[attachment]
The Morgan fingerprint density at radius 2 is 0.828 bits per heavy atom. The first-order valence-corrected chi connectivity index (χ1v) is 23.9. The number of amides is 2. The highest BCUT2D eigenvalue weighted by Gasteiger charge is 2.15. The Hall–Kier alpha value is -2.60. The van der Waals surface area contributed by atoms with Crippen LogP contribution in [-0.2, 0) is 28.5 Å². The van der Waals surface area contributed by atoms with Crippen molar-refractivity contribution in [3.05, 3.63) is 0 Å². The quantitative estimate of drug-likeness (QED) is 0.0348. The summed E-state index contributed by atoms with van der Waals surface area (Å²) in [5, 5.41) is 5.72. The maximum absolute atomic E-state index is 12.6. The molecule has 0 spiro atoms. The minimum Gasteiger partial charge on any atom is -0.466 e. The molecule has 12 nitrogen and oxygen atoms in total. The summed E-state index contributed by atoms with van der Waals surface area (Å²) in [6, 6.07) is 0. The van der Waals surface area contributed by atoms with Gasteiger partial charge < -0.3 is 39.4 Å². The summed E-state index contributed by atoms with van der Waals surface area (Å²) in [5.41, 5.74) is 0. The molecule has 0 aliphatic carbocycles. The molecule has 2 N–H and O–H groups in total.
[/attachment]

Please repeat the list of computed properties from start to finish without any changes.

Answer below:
The Morgan fingerprint density at radius 2 is 0.828 bits per heavy atom. The first-order valence-corrected chi connectivity index (χ1v) is 23.9. The number of amides is 2. The highest BCUT2D eigenvalue weighted by Gasteiger charge is 2.15. The Hall–Kier alpha value is -2.60. The van der Waals surface area contributed by atoms with Crippen LogP contribution in [-0.2, 0) is 28.5 Å². The van der Waals surface area contributed by atoms with Crippen molar-refractivity contribution in [3.05, 3.63) is 0 Å². The quantitative estimate of drug-likeness (QED) is 0.0348. The summed E-state index contributed by atoms with van der Waals surface area (Å²) in [5, 5.41) is 5.72. The maximum absolute atomic E-state index is 12.6. The molecule has 0 spiro atoms. The minimum Gasteiger partial charge on any atom is -0.466 e. The molecule has 12 nitrogen and oxygen atoms in total. The summed E-state index contributed by atoms with van der Waals surface area (Å²) in [6, 6.07) is 0. The van der Waals surface area contributed by atoms with Gasteiger partial charge < -0.3 is 39.4 Å². The summed E-state index contributed by atoms with van der Waals surface area (Å²) in [5.41, 5.74) is 0. The molecule has 0 aliphatic carbocycles. The molecule has 2 N–H and O–H groups in total.